Louis Hensel was born in 1817 and lived a life of travel and adventure, as colorfully described in these letters to his granddaughter. This book is skillfully translated by Sigrid Wilshinsky from the Suderlein German handwriting into modern English. Hensel worked and traveled from Germany to France and Holland and finally arrived in New York City in 1848. On his first day in Manhattan, he sought and found a job and began working as a carver of artistic ivory pieces in an Art Shop. He later moved to Long Island to become a farmer. His very realistic descriptions of adventures with animals and people give a spellbinding view of his life and events. At the onset of the Civil War, he entered the Cavalry regiment in Brooklyn as an Officer and Master of the Horse. Later, Hensel spent many years traveling with the German Opera Company of New York which performed city to city, from New Orleans to St. Paul, where he vividly describes a wanton destruction and disruption of Southern cities in the path of the War. Hensel had the opportunity to meet President Abraham Lincoln which facilitated a visit to the White House on March 27, 1863, where Lincoln greeted representatives of the Cheyenne, Kiowa, Arapaho, Comanche, Apache and Caddo Tribes in the East room of the White House. This meeting is mentioned in an edition of The Atlanta Century of March 29th 1863. The eye-witness report by Hensel, of this meeting, to our knowledge, has never been revealed before. Hensel ended his years as a music teacher in the town of Hawley, PA as his base. His insightful recollections and description of country life and changing society takes one back in History as if one is being spoken to through time by Hensel, himself. His fascinating letters tell an exciting and inspiring story about surviving in America before, during and after the Civil War era that one can easily relate to in today's times.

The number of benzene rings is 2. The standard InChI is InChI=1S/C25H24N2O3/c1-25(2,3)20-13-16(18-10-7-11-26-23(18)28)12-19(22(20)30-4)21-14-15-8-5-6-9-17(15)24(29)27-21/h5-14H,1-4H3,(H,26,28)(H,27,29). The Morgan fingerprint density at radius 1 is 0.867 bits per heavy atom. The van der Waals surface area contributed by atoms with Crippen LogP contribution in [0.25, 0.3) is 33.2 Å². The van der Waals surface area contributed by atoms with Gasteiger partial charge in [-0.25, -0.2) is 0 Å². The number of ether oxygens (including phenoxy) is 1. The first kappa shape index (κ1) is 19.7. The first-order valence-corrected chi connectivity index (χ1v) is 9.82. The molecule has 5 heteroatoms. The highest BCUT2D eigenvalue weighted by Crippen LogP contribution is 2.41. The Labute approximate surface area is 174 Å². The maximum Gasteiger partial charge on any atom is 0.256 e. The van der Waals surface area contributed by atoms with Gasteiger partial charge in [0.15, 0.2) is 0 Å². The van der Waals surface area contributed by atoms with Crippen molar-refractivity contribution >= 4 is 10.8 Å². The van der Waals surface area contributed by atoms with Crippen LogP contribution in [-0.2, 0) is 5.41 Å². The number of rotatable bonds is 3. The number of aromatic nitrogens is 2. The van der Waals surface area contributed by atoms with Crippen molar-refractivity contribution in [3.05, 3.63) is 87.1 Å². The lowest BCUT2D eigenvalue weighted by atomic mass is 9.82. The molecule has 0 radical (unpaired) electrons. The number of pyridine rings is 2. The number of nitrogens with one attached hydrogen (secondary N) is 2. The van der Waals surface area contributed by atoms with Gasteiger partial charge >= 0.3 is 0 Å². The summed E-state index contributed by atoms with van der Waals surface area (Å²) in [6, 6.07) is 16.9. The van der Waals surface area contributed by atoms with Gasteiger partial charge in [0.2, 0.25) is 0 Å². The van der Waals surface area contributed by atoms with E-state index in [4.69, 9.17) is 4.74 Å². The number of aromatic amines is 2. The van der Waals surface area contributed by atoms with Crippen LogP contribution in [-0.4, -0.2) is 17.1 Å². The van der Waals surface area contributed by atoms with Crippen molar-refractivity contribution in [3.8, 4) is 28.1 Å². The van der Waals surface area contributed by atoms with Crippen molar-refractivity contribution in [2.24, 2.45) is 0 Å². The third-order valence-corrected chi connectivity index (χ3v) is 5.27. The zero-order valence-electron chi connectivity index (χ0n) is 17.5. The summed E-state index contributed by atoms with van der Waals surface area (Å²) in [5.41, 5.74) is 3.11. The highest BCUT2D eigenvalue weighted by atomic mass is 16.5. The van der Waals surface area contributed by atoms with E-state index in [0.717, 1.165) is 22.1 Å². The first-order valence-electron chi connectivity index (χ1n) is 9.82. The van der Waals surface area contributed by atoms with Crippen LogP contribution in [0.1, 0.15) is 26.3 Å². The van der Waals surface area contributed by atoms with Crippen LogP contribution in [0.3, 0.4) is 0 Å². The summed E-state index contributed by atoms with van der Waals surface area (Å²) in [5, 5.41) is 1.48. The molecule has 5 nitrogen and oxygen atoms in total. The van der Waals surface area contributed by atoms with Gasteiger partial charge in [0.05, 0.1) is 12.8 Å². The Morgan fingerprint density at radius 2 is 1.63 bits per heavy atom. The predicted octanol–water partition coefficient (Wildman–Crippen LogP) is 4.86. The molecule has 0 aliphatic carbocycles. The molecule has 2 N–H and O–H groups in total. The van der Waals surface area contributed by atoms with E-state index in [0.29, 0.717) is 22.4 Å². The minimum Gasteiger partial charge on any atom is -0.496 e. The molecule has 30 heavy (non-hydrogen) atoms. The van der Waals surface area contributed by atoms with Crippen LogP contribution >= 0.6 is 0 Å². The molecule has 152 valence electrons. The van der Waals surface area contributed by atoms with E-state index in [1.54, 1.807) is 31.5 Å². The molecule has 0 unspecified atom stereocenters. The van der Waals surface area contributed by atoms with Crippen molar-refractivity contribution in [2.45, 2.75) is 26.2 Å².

- USA / State + Local / Middle Atlantic, United States / Civil War Period (1850-1877)
- Jo-An Pictures Ltd
- October 31, 2012
- October 31, 2012
- Louis Hensel